Liturgical Colour : White
Dear brothers and sisters in Christ, today we listened to the words of the Scriptures reminding us to be faithful to the Lord, in our every day living moments and in all things. We are all called to remember the Lord’s commandments and Law, and the need for all of us as Christians to love God first and foremost, and then to show that same love to our fellow brothers and sisters, to everyone without exception.
In our first reading today we heard of the Lord’s commands to His people as recorded in the Book of Leviticus, detailing the celebration of the fiftieth year or the year of the Jubilee, which was marked as a year of celebration and healing, of reconciliation and love, where people forgave their enemies and those who had been indebted to them from their debts. It is a year set aside to remind the people of God that they ought to give thanks to God and at the same time also show care and love for one another.
Then in our Gospel passage today, we heard of the story of the martyrdom or the death of St. John the Baptist in prison, at the hands of king Herod, and at the instigation of his wife, Herodias, who held deep grudge against St. John the Baptist as the saint did not hesitate to rebuke and criticise both king Herod and her due to the adultery they had committed by their marriage when Herod’s brother, Philip, the legal husband of Herodias was still alive.
We all know how Herodias tricked Herod through her beautiful daughter, tricking Herod into ordering the execution of faithful servant of God as likely under the influence of alcohol during a party, and overcome by his lust and desire for pleasure and human beauty, he made a commitment before all the assembled guests that he could not deny or retract. Hence, through that act, he had condemned himself to an act of great sin in murdering a faithful servant of God, even if he did not intend for it to happen.
Brothers and sisters in Christ, through all these we are reminded that it is not easy for us to be faithful as Christians, to live our lives as those who follow the path of the Lord and obey His Law and commandments. Those who have been faithful may encounter the fate of St. John the Baptist, who was imprisoned and killed for his steadfast defence of his faith, and we may be persecuted and face difficulties for all that we have done for the Lord’s sake. Yet, we should not give up just because of the obstacles we may encounter in our journey.
That is why we should follow the examples of our predecessors, one of whom today can show us what it means to be truly devout Christians, in all things, for the greater glory of God. Today we celebrate the feast of St. Ignatius of Loyola, a faithful servant of God and the famous founder of the Society of Jesus, also known as the Jesuits, which is now the largest of all religious orders and congregations. St. Ignatius of Loyola was once a soldier and nobleman, who had a life-changing experience and decided to follow the Lord wholeheartedly.
Early in his life, St. Ignatius of Loyola sought worldly glory, fame and achievements in life, enrolling as a soldier to get that much sought fame and glory, only to get himself seriously injured during one of the siege battles, where his legs were severely injured in the heat of the battle. During his recuperation period, he had a spiritual encounter with God and a period of discernment, in which he came to realise that the true purpose of his life and true glory came not in the pursuit of worldly glory, fame and ambition.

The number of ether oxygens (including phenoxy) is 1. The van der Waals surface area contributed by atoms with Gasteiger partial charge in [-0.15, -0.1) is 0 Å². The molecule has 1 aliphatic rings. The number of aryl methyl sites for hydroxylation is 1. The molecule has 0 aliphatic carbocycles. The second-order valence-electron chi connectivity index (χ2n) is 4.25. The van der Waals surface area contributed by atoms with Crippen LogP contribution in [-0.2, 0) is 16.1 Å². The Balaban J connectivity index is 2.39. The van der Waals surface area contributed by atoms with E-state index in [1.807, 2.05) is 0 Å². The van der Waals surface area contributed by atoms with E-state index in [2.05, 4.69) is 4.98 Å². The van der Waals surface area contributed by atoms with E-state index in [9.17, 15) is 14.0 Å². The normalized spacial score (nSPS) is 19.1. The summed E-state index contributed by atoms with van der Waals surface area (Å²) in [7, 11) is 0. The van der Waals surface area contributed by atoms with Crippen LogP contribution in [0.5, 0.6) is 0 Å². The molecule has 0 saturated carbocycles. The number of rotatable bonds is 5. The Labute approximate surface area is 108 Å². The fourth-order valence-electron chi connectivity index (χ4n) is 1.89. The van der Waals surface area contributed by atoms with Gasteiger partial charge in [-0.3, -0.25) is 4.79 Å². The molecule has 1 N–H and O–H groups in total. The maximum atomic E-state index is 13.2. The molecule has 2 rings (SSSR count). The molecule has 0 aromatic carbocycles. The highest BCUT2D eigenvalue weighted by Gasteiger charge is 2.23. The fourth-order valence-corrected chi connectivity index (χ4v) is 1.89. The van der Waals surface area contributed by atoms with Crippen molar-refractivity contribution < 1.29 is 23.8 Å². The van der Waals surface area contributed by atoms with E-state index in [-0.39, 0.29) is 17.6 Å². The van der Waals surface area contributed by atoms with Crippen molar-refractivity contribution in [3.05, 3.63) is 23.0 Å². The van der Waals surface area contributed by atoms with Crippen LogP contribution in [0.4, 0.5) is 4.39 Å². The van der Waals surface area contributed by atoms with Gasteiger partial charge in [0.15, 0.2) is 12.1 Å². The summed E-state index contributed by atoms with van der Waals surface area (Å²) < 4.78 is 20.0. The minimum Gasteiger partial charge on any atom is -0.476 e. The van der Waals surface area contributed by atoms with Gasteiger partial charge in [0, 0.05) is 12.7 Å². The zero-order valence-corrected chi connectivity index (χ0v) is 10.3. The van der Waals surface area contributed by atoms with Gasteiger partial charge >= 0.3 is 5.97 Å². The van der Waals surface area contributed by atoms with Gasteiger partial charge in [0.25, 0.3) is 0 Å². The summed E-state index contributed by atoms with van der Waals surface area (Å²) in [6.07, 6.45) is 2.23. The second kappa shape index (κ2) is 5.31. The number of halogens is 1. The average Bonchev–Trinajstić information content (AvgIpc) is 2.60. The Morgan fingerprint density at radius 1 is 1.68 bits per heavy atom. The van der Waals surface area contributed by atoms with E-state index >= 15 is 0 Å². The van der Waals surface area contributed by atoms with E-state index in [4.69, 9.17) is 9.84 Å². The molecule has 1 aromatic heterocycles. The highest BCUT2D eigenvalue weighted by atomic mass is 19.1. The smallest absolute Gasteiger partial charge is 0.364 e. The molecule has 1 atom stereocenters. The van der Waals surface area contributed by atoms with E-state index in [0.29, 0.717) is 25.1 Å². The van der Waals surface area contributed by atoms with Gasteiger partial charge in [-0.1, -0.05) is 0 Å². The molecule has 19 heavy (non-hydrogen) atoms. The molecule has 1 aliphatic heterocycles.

Instead, from then on, as what would be famously known as his motto and the motto of the Jesuits, St. Ignatius of Loyola would seek nothing else but the greater glory of God, ‘Ad Maiorem Dei Gloriam’ or ‘For the Greater Glory of God’. It is with this spirit that St. Ignatius of Loyola gathered like-minded men and sought the Pope’s permission to establish a congregation dedicated to the mission of the Church, to proclaim the greater glory of God in various opportunities, from missionary efforts to involvement in proper Catholic education.
To this end, St. Ignatius of Loyola and his many fellow Jesuits such as St. Peter Canisius and St. Peter Faber were involved deeply in the Counter-Reformation efforts, establishing schools and seminaries, and other faculties involved in the dissemination of the true essence of the Christian faith. Others like St. Francis Xavier and many others involved themselves in missionary work, travelling far all over the world to spread the Good News of God’s salvation and truth, bringing many more people to the Lord. Many Christian communities today could trace their faith to the efforts of those courageous Jesuit missionaries back then.
This year we mark the five hundredth anniversary of the conversion of St. Ignatius of Loyola, marking the moment when St. Ignatius of Loyola left behind his former dream of worldly glory and fame, and embracing fully the Lord’s calling to seek for His greater glory, through which countless graces and wonderful things had come about, not least through St. Ignatius’ foundation of the Jesuits, as well as his hard works and efforts all throughout his life for the betterment of the Church and the faithful.
Let us all be inspired therefore by his examples and learn to commit ourselves to the Lord ever more wholeheartedly, resisting the temptations of worldly vices and ambitions, and instead, learning to love the Lord ever more and commit ourselves with ever greater conviction and commitment from now on. May the Lord be with us all and continue to guide us and bless us in all of our every endeavours and good works. May God bless our every good efforts and remain with us always, that we will always strive to do our best for His greater glory, now and always, forevermore. Amen.